Second Circuit summarily reverses bad Prevagen decision on statistical proof

FTC v. Quincy Bioscience Holding Co., 17-3745-cv(L) (2d.
Cir. Feb. 21, 2019)
Quincy sold Prevagen dietary supplements, claiming (1) that
the supplements improve memory and provide other cognitive benefits, (2) that
these effects are clinically proven, and (3) that the products’ active
ingredient “supplements” brain proteins that are lost with age. The FTC alleged
that Quincy conducted a randomized, double-blind, placebo-controlled study that
contradicted these representations and showed no statistically significant
improvement in the memory and cognition of participants taking Prevagen over
participants taking a placebo. Quincy subsequently “conducted more than 30 post
hoc analyses of the results” of the study, and “the vast majority of these post
hoc comparisons failed to show statistical significance.” While the study showed
a “few positive findings on isolated tasks for small groups of the study
population,” these findings allegedly did not “provide reliable evidence of a
treatment effect.” The district court, in a poorly reasoned opinion, dismissedthe complaint because the post hoc analyses must have shown something. The court
of appeals summarily reversed.
“The FTC has stated a plausible claim that Quincy’s
representations about Prevagen are contradicted by the results of Quincy’s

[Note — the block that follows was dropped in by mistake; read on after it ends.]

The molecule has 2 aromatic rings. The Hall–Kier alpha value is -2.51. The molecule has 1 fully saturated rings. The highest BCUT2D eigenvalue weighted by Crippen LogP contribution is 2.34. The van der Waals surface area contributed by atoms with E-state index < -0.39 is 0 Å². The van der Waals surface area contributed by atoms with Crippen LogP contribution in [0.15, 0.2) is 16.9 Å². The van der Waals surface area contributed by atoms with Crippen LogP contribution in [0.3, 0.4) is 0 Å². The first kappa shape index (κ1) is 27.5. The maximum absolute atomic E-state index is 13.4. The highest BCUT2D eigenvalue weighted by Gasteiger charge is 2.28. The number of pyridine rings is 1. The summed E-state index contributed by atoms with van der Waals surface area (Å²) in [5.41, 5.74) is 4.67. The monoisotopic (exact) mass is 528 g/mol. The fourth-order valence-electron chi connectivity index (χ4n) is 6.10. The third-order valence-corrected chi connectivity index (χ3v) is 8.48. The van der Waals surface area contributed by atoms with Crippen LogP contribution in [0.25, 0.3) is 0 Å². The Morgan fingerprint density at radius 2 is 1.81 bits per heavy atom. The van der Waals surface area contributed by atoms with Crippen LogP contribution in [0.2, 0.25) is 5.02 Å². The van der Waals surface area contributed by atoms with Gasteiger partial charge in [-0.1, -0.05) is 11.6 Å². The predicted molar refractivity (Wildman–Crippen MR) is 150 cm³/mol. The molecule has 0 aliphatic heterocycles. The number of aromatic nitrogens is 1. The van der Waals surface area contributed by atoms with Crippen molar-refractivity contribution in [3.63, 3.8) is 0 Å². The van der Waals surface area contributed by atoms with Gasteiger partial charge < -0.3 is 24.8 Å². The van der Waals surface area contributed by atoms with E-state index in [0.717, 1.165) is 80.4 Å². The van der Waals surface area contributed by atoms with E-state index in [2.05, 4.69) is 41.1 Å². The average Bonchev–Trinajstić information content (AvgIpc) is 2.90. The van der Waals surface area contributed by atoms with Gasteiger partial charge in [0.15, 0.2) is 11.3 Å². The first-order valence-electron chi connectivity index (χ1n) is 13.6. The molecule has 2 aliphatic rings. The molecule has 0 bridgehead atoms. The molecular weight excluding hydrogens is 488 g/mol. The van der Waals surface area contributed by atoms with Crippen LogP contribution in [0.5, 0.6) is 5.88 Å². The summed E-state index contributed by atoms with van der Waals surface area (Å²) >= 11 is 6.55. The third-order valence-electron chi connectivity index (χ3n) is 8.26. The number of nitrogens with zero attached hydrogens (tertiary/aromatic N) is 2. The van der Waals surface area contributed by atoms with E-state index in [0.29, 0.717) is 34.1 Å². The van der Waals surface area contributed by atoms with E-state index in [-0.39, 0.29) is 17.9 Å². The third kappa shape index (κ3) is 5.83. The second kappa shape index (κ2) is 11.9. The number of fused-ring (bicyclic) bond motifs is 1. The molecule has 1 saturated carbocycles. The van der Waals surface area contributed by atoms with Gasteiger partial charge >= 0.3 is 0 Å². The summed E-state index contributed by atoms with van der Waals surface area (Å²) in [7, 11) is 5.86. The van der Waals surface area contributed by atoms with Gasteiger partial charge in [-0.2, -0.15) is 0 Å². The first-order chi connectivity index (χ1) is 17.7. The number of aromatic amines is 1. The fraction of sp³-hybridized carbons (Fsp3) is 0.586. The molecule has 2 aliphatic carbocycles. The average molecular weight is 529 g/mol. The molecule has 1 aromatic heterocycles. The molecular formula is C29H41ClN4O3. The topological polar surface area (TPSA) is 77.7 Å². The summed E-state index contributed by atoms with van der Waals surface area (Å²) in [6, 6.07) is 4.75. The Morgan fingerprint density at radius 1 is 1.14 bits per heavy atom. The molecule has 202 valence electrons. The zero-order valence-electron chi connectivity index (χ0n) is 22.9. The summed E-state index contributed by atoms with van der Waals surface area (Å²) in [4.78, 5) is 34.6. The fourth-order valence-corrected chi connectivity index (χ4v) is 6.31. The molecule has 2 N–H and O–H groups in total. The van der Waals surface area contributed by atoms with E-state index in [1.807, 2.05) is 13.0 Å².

clinical trial and are thus materially deceptive in violation of the FTC Act
and New York General Business Law.” For example, Quincy claimed broadly that in
a clinical study “Prevagen improved memory for most subjects within 90 days,” yet
this wasn’t true: the study “failed to show a statistically significant improvement
in the treatment group over the placebo group on any of the nine computerized
cognitive tasks.” Not only did this make plausible that it was deceptive to claim
that “the majority of people” experience cognitive improvement from taking
Prevagen, but the FTC also stated a claim that Quincy’s representations that
this cognitive improvement is clinically supported are deceptive. Further, the
FTC alleges that Quincy’s claim that the active ingredient in Prevagen, apoaequorin,
“enters the human brain to supplement endogenous proteins that are lost during
the natural process of aging” was false. Quincy’s “safety studies show that
apoaequorin is rapidly digested in the stomach and broken down into amino acids
and small peptides like any other dietary protein.” “Drawing reasonable
inferences in favor of the FTC, as we must, the FTC plausibly alleged that
Quincy’s representations about Prevagen’s active ingredient entering the brain
are false.” The district court erred in dismissing the complaint and declining
to exercise supplemental jurisdiction over New York’s claims.
The court doesn’t go into detail on the bad statistical
understanding underlying the district court’s mistakes, but you can read
the amicus brief I signed
or let xkcd do it.

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